Our default model was modified to test which aspects of SNP ascertainment bias contribute the most to continental differences in risk allele frequencies. This involved varying the following simulation parameters: genotyping technology, sample size, mode of inheritance, and the p value threshold required for association detection. To examine the effects of different study populations, simulated risk allele frequencies were chosen from one of the five different populations (AFR, AMR, EAS, EUR, or SAS) or from an equal mixture of all five populations (MIX). The effects of different sample sizes were simulated by varying the number of cases and controls from three to six on a log10 scale at intervals of 0.1 (i.e., between 1000 and 1,000,000 cases and controls). The effects of different genotyping technologies were simulated by drawing random SNPs from either the Affymetrix Genome-Wide Human SNP Array 6.0, the Illumina Omni 5M microarray, or WGS data from the 1000 Genomes Project. Three genetic modes of inheritance were simulated: dominant, additive, and recessive. Two different p value thresholds were simulated: 1 × 10−5 and 5 × 10−8.
We also simulated the results of GWAS when effect sizes vary between populations. Simulations examined three different effect size distributions (symmetric, larger effect sizes in Europe, and larger effect sizes in Africa), two different types of risk alleles (ancestral and derived), and two different study cohorts (European and African). In each simulation run, 3036 disease-associated loci were obtained using the power calculator described above.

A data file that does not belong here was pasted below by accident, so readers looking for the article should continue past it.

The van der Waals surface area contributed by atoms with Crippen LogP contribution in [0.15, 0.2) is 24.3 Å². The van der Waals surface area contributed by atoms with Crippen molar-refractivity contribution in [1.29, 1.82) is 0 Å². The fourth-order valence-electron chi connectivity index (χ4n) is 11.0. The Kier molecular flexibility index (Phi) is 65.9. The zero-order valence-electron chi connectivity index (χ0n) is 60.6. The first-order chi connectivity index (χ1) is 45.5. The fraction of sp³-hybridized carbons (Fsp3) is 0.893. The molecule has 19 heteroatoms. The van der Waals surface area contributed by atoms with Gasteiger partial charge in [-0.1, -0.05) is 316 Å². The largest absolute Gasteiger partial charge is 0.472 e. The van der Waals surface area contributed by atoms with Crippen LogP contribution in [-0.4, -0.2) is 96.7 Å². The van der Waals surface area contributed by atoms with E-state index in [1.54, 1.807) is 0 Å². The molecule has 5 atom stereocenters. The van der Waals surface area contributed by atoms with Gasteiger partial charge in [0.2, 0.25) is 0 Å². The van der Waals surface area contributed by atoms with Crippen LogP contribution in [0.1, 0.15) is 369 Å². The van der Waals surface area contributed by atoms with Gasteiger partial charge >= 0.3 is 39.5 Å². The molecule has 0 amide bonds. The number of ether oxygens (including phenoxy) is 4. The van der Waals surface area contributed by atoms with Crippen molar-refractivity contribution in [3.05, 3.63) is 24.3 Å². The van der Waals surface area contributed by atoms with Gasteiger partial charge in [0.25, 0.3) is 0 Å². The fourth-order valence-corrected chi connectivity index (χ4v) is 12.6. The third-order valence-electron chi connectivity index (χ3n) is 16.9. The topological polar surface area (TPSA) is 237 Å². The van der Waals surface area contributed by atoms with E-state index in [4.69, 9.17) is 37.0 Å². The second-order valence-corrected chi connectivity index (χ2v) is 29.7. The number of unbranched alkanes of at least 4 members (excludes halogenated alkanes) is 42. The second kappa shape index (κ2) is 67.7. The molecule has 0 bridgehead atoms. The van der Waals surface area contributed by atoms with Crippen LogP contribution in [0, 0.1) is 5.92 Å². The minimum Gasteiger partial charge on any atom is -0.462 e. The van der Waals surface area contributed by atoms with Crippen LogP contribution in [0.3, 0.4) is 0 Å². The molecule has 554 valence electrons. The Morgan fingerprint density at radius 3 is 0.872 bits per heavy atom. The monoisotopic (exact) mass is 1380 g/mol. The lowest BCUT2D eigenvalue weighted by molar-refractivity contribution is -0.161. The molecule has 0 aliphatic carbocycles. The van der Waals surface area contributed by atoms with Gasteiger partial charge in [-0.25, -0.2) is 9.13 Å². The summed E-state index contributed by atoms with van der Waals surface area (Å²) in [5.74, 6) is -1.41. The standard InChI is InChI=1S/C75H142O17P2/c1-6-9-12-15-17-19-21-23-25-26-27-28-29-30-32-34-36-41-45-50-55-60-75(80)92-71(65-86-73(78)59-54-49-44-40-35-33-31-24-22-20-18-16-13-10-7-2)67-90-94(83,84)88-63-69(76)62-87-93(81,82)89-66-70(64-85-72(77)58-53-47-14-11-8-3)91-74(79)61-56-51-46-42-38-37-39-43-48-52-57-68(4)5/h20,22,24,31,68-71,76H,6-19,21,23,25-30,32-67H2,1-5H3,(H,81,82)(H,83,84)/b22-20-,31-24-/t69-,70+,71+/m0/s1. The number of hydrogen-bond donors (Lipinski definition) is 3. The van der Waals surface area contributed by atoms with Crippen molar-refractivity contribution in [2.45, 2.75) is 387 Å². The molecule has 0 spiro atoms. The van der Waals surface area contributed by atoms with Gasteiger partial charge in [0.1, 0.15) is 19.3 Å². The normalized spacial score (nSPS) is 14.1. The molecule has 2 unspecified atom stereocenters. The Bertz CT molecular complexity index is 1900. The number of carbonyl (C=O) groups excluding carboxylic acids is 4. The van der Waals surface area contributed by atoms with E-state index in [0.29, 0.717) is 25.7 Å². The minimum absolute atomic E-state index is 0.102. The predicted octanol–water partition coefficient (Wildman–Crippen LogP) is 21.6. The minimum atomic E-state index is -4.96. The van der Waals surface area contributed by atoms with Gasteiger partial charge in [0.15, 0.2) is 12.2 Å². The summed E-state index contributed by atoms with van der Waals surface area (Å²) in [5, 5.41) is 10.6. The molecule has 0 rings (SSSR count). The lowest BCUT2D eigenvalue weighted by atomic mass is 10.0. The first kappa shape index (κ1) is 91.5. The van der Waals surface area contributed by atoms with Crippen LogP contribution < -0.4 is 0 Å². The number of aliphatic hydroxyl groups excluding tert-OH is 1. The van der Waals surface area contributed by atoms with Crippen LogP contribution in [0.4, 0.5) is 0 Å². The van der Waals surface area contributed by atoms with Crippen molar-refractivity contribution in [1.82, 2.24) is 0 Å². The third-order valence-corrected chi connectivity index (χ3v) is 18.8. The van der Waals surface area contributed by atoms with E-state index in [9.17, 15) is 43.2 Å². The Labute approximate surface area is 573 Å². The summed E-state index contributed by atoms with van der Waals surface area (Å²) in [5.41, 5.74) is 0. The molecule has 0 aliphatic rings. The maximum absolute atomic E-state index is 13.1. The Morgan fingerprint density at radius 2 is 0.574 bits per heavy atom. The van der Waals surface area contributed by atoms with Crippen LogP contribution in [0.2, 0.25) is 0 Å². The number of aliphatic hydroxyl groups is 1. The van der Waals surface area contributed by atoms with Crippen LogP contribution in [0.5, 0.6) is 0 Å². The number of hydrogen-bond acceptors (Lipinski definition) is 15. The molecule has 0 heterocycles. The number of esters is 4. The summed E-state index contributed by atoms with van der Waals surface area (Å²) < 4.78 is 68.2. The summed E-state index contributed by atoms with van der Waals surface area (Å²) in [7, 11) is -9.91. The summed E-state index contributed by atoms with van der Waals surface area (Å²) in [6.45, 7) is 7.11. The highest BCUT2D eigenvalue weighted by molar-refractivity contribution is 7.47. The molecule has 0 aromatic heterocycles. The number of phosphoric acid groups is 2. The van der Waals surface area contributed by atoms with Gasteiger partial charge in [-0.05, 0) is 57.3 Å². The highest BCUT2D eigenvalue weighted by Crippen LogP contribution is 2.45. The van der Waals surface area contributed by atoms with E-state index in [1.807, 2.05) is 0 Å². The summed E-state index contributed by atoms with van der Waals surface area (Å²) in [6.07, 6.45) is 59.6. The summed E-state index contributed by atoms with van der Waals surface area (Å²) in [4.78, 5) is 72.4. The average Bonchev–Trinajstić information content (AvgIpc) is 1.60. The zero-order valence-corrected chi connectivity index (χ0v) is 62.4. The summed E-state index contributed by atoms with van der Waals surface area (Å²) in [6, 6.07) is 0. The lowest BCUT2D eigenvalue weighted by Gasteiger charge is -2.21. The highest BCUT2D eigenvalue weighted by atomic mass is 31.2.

Simulations were repeated 1000 times per combination of parameters. Symmetric effect sizes were generated by drawing locus-specific genotype relative risks for each test SNP from a gamma distribution (shape = 1.24, scale = 0.85). These parameter values were chosen to give a distribution of effect sizes that is comparable to loci in the NHGRI-EBI GWAS Catalog. We allowed genotype relative risks for each test SNP to vary by population by adding random noise (normally distributed, mean = 0, standard deviation = 0.5). Simulated genotype relative risks < 1 were set equal to 1. Larger European effect sizes were generated by drawing locus-specific genotype relative risks from a gamma distribution that was shifted 0.5 upwards (Additional file 3: Figure S3). Larger African effect sizes were generated by drawing locus-specific genotype relative risks from a gamma distribution shifted 0.5 to the right (Additional file 3: Figure S4). A representative dataset from GWAS simulations is included in Additional file 5: Table S4.